Commentary: Ignoring China’s Grip on Critical Metals Production Is Not an Option

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China’s growing dominance of critical metals production and its vast stockpiles is setting off global alarms as economies emerge from the punishing COVID-19 pandemic. It is not only fear of the Chinese control of refined rare earth minerals, but more traditional metals such as manganese.

Ores containing these elements are located in deposits across our planet; however, the technology to process them is largely in China. As the People’s Republic of China (PRC) under Xi Jinping exerts its leverage, China is tightening export allocations and driving up prices.

The 17 elements classified as “rare earth” are not commonly known, but they are critical components in products ranging from smart phones and laptop computers to batteries, electric vehicles, jet engines, wind turbines, LEDs and major weapon systems.

Rare earth metals are important because of their unique magnetic, luminescent and electrochemical properties which make many technologies perform with reduced weight, emissions and energy consumption.

However, manganese is long-recognized as an essential ingredient of steel — the framework in buildings, ships and vehicles. It is the backbone of all modern industrial components — not only in the commercial economy, but for our Army, Navy, Air Force and Space Force.

China processes more than 90% of the world’s manganese. The United States has no manganese production. There is no substitute for manganese when forging steel. It takes 13 pounds of manganese to make one ton of steel.

The clear and present danger, as Wall Street Journal reporter Chuin-Wei Yap noted on May 21, is “dozens of Chinese manganese processors accounting for most of global capacity have joined a state-backed campaign to establish a ‘manganese innovation alliance,’ setting out in planning documents goals and moves that others in the industry say are akin to a production cartel.”

“They include centralizing control over supply of key products, coordinating prices, stockpiling and networks for mutual financial assistance,” Yap added. “The manganese alliance notched a success this year in throttling the supply of critical products, mainly steel-strengthening additives, sending their prices soaring more than 50% in three months.”

China’s strategy is not new. It has been developing since the 1980s and is engrained in its Made in China 2025 plan. The key goal is to dominate global metals output and calls for massive domestic stockpiles.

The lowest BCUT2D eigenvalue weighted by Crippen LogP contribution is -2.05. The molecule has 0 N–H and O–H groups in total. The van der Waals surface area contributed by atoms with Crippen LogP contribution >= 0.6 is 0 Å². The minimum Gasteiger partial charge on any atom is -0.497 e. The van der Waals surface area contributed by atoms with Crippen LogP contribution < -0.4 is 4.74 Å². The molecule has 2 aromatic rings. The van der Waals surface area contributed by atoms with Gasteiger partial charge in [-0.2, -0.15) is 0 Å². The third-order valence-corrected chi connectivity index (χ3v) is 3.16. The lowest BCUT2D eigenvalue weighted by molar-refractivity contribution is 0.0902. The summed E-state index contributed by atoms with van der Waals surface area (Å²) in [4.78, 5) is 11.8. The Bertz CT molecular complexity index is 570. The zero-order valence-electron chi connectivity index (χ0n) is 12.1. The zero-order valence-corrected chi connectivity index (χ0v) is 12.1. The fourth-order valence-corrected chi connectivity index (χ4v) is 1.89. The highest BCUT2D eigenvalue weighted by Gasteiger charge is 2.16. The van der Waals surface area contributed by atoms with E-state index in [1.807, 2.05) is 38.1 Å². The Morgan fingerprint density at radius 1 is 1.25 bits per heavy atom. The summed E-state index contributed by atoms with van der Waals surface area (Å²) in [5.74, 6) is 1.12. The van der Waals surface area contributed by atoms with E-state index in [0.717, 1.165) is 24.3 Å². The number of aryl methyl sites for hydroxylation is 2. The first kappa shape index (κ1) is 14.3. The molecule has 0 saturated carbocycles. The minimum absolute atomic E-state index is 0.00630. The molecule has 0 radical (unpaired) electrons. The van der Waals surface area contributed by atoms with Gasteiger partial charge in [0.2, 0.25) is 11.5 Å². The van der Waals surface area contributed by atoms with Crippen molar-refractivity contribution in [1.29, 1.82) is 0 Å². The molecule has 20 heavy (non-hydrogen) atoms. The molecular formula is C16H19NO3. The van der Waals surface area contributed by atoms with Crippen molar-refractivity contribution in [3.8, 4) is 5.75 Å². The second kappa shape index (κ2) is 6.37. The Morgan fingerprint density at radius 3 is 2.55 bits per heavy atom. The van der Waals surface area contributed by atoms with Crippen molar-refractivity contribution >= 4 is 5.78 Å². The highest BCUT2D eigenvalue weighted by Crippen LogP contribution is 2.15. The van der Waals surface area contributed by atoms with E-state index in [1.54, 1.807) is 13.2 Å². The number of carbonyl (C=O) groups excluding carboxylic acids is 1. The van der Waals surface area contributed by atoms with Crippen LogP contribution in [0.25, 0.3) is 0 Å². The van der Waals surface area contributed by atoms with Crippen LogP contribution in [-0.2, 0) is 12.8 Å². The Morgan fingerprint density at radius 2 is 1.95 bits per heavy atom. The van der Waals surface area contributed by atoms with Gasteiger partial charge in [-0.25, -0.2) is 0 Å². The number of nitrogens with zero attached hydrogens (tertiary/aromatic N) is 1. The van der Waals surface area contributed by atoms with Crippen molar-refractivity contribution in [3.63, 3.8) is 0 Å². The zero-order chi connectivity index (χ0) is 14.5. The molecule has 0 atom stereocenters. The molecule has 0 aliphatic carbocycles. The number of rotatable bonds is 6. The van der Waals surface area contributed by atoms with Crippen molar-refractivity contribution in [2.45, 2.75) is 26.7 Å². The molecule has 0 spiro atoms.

Last year, China announced a new trillion-dollar program to develop next-generation technologies as it seeks to catapult itself ahead of the U.S. in critical technology areas, Wall Street Journal reporter Liza Lin wrote. The focus is artificial intelligence, data centers, mobile communications and superfast cellular (5G) networks. Its success hinges on controlling essential metals.

Meanwhile, many smelting and refining operations in the U.S. have been closed and dismantled. They were heavy polluters; however, they provided our nation with strategic capacity to provide essential metals.

One major closure was Tacoma’s ASARCO heavy metals smelter in 1985. Similar shutdowns and razings occurred in Montana — Anaconda, Great Falls and East Helena — and in Kellogg, Idaho, at the same time. Meanwhile, Montana and Idaho mines still operate, yet their ores are concentrated and shipped to smelters in Japan and Korea.

Former president Trump and President Biden, along with other world leaders, recognized the potential stranglehold China is starting to apply. However, diversifying metals production is easier said than done. It’s costly and takes time. The PRC has the technology and the installed capacity to leverage its strategy right now.

While the rest of the world plays catchup, America should increase its stockpiles, support alliances to offset China’s dominance and encourage recycling of metals currently in the system.

However, ignoring China’s grip on the world’s critical metals supplies is no longer an option.

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Don C. Brunell is a business analyst, writer and columnist. He retired as president of the Association of Washington Business, the state’s oldest and largest business organization, and now lives in Vancouver. He can be contacted at theBrunells@msn.com.

 

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